There are a few tele-er's who can ski any d*mn thing on any d*mn hill and put almost every alpine skier in the world to shame. Good for them. Wildly generalizing, however, it takes such innate athleticism and so many miles to get to that point that it never appealed to me (and I probably would never have had the skill anyway). There are, however, many conditions where the tele turn simply isn't very efficient, and in some conditions for many practicioners it might be downright unsafe.

To me, it's a little like watching someone dancing with a pig - you really do marvel at the wonder of the pig dancing, but some part of your brain has to wonder why.

Andrew McLean has compared tele and AT to flyfishing versus throwing hardware. If I'm out on a spring creek on a picture-perfect day and the bluewing olives are hatching and the trout are busy sipping, then a fly rod is a marvelous tool for the activity. If I'm going after sharks in a howling gale from a pitching boat in the middle of the ocean, however, using a fly rod is an exercise in stubborn adherence to a principle that really doesn't apply to the situation.

So, all you tele-er's... good on 'ya. It's an admirable pursuit you've chosen. Drop those knees.

post #23 of 78

dirt bag tele skier

AT stands for After Tele. I started to tele in 79. What was available in AT at that time was in Europe. Only a cult like group was tele skiing when I started. It would be kind of expensive to switch now, besides, I don't do a lot of back country.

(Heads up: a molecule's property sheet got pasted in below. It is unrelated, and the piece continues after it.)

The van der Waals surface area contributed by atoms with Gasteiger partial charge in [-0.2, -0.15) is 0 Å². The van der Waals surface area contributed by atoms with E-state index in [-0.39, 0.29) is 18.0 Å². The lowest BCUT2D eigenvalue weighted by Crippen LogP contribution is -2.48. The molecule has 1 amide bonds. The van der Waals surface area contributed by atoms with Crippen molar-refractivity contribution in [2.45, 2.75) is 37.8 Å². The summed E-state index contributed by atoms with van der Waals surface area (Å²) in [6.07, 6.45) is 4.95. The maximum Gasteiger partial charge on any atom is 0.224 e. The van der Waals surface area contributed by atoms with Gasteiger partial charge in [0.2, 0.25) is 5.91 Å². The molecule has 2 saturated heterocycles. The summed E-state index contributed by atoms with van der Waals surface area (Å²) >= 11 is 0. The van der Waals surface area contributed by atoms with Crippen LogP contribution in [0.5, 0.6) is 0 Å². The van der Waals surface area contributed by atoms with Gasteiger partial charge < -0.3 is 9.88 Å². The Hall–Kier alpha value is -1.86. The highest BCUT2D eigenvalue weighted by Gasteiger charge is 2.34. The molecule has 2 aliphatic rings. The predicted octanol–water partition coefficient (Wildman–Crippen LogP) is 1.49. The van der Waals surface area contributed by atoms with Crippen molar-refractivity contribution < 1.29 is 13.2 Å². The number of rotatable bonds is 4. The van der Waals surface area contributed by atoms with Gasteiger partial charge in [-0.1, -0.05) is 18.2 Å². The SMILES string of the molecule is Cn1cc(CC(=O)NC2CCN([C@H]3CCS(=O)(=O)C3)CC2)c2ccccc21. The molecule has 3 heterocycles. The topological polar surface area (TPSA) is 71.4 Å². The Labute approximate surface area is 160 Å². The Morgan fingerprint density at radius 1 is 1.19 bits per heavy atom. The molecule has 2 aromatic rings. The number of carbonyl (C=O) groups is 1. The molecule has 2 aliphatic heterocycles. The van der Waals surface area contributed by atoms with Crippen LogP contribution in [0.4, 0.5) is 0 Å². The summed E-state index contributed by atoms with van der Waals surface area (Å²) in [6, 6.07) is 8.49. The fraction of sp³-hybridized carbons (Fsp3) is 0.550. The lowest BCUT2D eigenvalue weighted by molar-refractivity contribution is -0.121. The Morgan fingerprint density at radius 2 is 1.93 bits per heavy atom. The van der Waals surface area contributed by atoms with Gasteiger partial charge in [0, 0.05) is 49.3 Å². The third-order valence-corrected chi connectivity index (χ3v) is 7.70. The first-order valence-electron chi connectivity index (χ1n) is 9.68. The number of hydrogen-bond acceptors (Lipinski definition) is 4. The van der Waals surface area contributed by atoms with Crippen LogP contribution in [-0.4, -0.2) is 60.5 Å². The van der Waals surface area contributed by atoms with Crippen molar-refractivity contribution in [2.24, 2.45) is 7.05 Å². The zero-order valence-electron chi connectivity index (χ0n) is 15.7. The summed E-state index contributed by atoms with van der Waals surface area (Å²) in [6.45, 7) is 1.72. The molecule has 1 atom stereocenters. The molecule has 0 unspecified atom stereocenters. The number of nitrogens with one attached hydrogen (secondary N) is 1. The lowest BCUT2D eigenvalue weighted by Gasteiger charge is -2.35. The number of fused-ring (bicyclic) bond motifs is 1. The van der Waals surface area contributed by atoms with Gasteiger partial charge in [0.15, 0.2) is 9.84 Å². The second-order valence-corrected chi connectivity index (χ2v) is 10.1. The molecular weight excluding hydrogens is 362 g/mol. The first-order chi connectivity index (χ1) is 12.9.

Bob is right about the athleticism. It takes more than alpine or AT. After all these years I am not likely to switch and not all tele skiers smoke the funny stuff.

When on tele's I ski alpine turns about 80% of the time. Alpine turns on tele are superior to the tele turn in almost all conditions. They just don't look and feel as cool SO, it is the sole of tele that keeps me doing it.
post #24 of 78
Well you can't fall in multiple dimensions like one can on tele skis. An AT cartwheel isn't half as graceful as a tele spin of destruction

Try that on AT gear.

Seriously though, I cannot describe how amazing it feels to do a tele turn in deep powder. Skiing powder on my alpine gear feels so so plebian in comparison!
post #25 of 78
[quote=LeeLau]Well you can't fall in multiple dimensions like one can on tele skis. An AT cartwheel isn't half as graceful as a tele spin of destruction

Try that on AT gear.


Great photo, LeeLau!

That extended front ski does seem to set up a really impressive whiplash effect sometimes. Much more dynamic than the standard parallel turn double-heel-eject.

Well done.

post #26 of 78
If you can make it work on tele more power to ya. No question, someone charging on tele gear through the pow looks amazing. So does someone on Alpine and/or AT gear. No way my bumb knee would take it. And I'm more then happy to wait and laugh (sorry couldn't resist) at my tele friends as they stuggle down the slope in the breakable crust. Although, in all seriousness, the best skier who is willing to ski with me is as teleier and he charges faster and more gracefully then me through anything. The whole AT vs Tele thing seems so silly to me, it's like mint vs. regular dental floss, whatever ya like, more power to ya.